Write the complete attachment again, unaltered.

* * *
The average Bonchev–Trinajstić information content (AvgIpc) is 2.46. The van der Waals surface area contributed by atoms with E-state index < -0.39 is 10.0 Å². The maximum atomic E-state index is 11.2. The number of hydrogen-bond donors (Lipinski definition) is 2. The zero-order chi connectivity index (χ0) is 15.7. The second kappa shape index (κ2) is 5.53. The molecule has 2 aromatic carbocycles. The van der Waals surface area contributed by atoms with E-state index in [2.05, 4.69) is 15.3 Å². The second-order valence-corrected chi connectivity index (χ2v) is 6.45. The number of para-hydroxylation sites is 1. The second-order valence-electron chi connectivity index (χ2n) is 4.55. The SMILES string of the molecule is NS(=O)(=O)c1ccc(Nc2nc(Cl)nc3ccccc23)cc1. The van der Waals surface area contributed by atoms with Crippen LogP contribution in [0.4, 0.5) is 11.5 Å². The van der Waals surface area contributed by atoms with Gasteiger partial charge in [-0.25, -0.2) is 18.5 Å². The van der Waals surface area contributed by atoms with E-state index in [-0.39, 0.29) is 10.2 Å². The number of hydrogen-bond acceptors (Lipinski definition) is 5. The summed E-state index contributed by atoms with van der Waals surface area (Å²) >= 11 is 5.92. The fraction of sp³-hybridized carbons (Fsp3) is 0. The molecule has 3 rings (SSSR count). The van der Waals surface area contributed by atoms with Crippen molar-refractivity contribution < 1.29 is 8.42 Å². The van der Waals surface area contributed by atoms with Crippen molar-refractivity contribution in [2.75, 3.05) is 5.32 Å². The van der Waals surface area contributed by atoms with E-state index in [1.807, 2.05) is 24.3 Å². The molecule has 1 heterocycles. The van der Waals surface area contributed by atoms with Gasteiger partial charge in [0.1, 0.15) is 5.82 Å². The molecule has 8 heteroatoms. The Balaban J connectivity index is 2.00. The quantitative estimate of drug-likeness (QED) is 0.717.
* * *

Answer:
The average Bonchev–Trinajstić information content (AvgIpc) is 2.46. The van der Waals surface area contributed by atoms with E-state index < -0.39 is 10.0 Å². The maximum atomic E-state index is 11.2. The number of hydrogen-bond donors (Lipinski definition) is 2. The zero-order chi connectivity index (χ0) is 15.7. The second kappa shape index (κ2) is 5.53. The molecule has 2 aromatic carbocycles. The van der Waals surface area contributed by atoms with E-state index in [2.05, 4.69) is 15.3 Å². The second-order valence-corrected chi connectivity index (χ2v) is 6.45. The number of para-hydroxylation sites is 1. The second-order valence-electron chi connectivity index (χ2n) is 4.55. The SMILES string of the molecule is NS(=O)(=O)c1ccc(Nc2nc(Cl)nc3ccccc23)cc1. The van der Waals surface area contributed by atoms with Crippen LogP contribution in [0.4, 0.5) is 11.5 Å². The van der Waals surface area contributed by atoms with Gasteiger partial charge in [-0.25, -0.2) is 18.5 Å². The van der Waals surface area contributed by atoms with E-state index in [-0.39, 0.29) is 10.2 Å². The number of hydrogen-bond acceptors (Lipinski definition) is 5. The summed E-state index contributed by atoms with van der Waals surface area (Å²) >= 11 is 5.92. The fraction of sp³-hybridized carbons (Fsp3) is 0. The molecule has 3 rings (SSSR count). The van der Waals surface area contributed by atoms with Crippen molar-refractivity contribution < 1.29 is 8.42 Å². The van der Waals surface area contributed by atoms with Crippen molar-refractivity contribution in [2.75, 3.05) is 5.32 Å². The van der Waals surface area contributed by atoms with E-state index in [1.807, 2.05) is 24.3 Å². The molecule has 1 heterocycles. The van der Waals surface area contributed by atoms with Gasteiger partial charge in [0.1, 0.15) is 5.82 Å². The molecule has 8 heteroatoms. The Balaban J connectivity index is 2.00. The quantitative estimate of drug-likeness (QED) is 0.717.